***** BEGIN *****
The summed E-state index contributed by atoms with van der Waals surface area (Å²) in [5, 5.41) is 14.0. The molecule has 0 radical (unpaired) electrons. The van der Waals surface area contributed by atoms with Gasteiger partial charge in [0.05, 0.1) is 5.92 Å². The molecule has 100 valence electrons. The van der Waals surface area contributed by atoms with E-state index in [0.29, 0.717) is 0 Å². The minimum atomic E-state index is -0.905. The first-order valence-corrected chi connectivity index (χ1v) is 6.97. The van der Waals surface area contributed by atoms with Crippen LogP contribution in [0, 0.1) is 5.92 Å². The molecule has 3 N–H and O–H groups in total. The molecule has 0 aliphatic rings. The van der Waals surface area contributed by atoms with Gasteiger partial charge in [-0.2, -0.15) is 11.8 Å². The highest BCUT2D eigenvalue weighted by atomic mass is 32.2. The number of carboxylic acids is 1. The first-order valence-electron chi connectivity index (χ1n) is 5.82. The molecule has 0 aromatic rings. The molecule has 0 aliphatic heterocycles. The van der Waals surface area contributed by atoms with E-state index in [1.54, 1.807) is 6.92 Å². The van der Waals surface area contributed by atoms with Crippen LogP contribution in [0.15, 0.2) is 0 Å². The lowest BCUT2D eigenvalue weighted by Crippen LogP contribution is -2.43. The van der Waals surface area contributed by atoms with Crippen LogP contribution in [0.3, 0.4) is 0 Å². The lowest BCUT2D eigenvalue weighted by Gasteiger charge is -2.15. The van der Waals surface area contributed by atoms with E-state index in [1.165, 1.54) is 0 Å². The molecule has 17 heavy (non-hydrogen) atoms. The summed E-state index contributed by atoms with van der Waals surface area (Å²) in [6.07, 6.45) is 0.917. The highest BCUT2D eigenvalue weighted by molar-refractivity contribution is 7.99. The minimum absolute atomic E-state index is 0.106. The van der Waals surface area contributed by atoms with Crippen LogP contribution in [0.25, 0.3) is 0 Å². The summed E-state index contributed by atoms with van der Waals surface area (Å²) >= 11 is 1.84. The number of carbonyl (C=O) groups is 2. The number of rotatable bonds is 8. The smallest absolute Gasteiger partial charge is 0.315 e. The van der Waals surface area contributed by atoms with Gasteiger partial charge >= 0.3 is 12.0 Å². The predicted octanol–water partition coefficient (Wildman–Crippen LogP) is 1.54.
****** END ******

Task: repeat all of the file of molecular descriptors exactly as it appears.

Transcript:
The summed E-state index contributed by atoms with van der Waals surface area (Å²) in [5, 5.41) is 14.0. The molecule has 0 radical (unpaired) electrons. The van der Waals surface area contributed by atoms with Gasteiger partial charge in [0.05, 0.1) is 5.92 Å². The molecule has 100 valence electrons. The van der Waals surface area contributed by atoms with E-state index in [0.29, 0.717) is 0 Å². The minimum atomic E-state index is -0.905. The first-order valence-corrected chi connectivity index (χ1v) is 6.97. The van der Waals surface area contributed by atoms with Crippen LogP contribution in [0, 0.1) is 5.92 Å². The molecule has 3 N–H and O–H groups in total. The molecule has 0 aliphatic rings. The van der Waals surface area contributed by atoms with Gasteiger partial charge in [-0.2, -0.15) is 11.8 Å². The highest BCUT2D eigenvalue weighted by atomic mass is 32.2. The number of carboxylic acids is 1. The first-order valence-electron chi connectivity index (χ1n) is 5.82. The molecule has 0 aromatic rings. The molecule has 0 aliphatic heterocycles. The van der Waals surface area contributed by atoms with E-state index in [1.54, 1.807) is 6.92 Å². The van der Waals surface area contributed by atoms with Crippen LogP contribution in [0.15, 0.2) is 0 Å². The lowest BCUT2D eigenvalue weighted by Crippen LogP contribution is -2.43. The van der Waals surface area contributed by atoms with Crippen LogP contribution in [0.3, 0.4) is 0 Å². The lowest BCUT2D eigenvalue weighted by Gasteiger charge is -2.15. The van der Waals surface area contributed by atoms with E-state index in [1.165, 1.54) is 0 Å². The molecule has 17 heavy (non-hydrogen) atoms. The summed E-state index contributed by atoms with van der Waals surface area (Å²) in [6.07, 6.45) is 0.917. The highest BCUT2D eigenvalue weighted by molar-refractivity contribution is 7.99. The minimum absolute atomic E-state index is 0.106. The van der Waals surface area contributed by atoms with Crippen LogP contribution in [0.25, 0.3) is 0 Å². The summed E-state index contributed by atoms with van der Waals surface area (Å²) >= 11 is 1.84. The number of carbonyl (C=O) groups is 2. The number of rotatable bonds is 8. The smallest absolute Gasteiger partial charge is 0.315 e. The van der Waals surface area contributed by atoms with Gasteiger partial charge >= 0.3 is 12.0 Å². The predicted octanol–water partition coefficient (Wildman–Crippen LogP) is 1.54.